Earlier this month, I spent a few days with some of the industry’s key players at the Building Envelope Contractors (BEC) Conference in Las Vegas. This year’s conference saw about 500 attendees—a significant uptick over the past few years, and good reflection of the industry optimism I noted earlier in the year.
I’ve made a number of key connections at BEC over the years, and this year was no different. Among those connections this year was one with Keith Boswell, a technical partner at Skidmore, Owings & Merrill (SOM). Keith participated in the conference’s state of the industry panel, where he highlighted the ongoing need for our industry to balance aesthetics and performance in forward-thinking design.
As an experienced architect, his perspectives on successful glass projects are illuminating. During the panel discussion the topic of training came up, and how one of the most important aspects of any complex glass job involves selecting contractors who have both the capabilities and experience needed for the job.
In an era when good laborers come at quite a premium, finding that experience can be a challenge. But we can be making the investment in capabilities through training—and we need to be doing it the right way.
When we consider a major glass project, there are countless parts of the process that must be done correctly. Building and architectural plans must be developed. The glass itself must be manufactured to exacting specifications, utilizing the right components for the job. And on the job site, installation must be performed correctly to ensure long-term performance.
Through all points in this process, training new workers is important. Instilling the right techniques and processes in them can help ensure a job well done. Another key phrase that stuck with me was from Joe Conover with Clark Construction. He said, it’s easy to train how but need to train why. It may take a little more effort upfront but will be much more rewarding and effective in the long run. The old saying, “Give a man a fish and you feed him for a day; teach a man to fish and you feed him for a lifetime,” comes to mind. Show an installer the right technique for a specific job, and he or she might do it right that day. But show them how and explain why it’s done that way equips them with knowledge for future projects.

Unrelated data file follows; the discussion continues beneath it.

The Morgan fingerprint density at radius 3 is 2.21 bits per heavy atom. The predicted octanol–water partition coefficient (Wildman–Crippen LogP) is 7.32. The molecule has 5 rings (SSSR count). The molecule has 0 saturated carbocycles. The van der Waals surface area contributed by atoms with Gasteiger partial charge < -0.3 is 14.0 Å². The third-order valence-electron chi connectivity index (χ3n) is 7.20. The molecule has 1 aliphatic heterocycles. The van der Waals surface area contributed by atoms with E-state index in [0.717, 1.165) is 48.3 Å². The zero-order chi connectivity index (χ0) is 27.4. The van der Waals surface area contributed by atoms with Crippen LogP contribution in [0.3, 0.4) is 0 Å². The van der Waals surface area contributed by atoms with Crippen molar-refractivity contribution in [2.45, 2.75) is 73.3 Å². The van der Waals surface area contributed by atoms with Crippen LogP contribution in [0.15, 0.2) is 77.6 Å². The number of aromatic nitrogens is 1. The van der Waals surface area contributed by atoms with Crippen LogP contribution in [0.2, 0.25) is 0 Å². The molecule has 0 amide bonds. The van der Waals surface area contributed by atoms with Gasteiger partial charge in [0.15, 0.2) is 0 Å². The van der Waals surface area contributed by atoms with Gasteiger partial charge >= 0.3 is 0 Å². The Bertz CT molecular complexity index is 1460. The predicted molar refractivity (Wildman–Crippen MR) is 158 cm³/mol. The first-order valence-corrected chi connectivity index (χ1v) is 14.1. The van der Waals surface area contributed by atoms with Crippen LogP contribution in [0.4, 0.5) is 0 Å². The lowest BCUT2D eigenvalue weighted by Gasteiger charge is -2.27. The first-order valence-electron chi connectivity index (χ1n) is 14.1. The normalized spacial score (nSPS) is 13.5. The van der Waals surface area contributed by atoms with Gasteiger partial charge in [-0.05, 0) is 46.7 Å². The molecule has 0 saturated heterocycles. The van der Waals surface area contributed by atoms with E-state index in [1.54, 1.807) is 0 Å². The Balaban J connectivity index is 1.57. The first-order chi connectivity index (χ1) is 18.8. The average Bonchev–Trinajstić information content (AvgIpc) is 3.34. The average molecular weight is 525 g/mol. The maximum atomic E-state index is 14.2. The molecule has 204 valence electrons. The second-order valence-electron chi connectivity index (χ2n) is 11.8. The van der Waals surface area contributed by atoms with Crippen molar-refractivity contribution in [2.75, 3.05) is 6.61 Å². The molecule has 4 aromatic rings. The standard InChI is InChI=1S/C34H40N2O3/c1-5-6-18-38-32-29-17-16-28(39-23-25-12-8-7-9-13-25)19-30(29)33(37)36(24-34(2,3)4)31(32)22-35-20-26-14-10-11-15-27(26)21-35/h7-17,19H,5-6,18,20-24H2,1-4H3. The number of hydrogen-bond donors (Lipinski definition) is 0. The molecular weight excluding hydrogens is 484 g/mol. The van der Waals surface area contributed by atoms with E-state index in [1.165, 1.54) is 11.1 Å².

Take something as straightforward as applying sealant during a panel installation. There is a correct amount to use; using less or more can compromise performance. But if a trainer simply shows an employee the amount and location to use on a given glazing system, without explaining why that is the correct amount and how it can affect performance, a learning opportunity has been wasted. What’s more, that same worker could go on to another job and simply assume that if a certain amount of sealant is sufficient, more must be better. And that can cause long-lasting performance issues.
It’s more than sealant application, of course. It’s all parts of the installation process. Consider the thousands of dollars that are spent fixing an issue later down the road, compared to the few minutes that could have been spent on teachable moments.
I think if and when we see those opportunities to teach, to explain why, it’s critical that we take them. The success of our projects depends on it.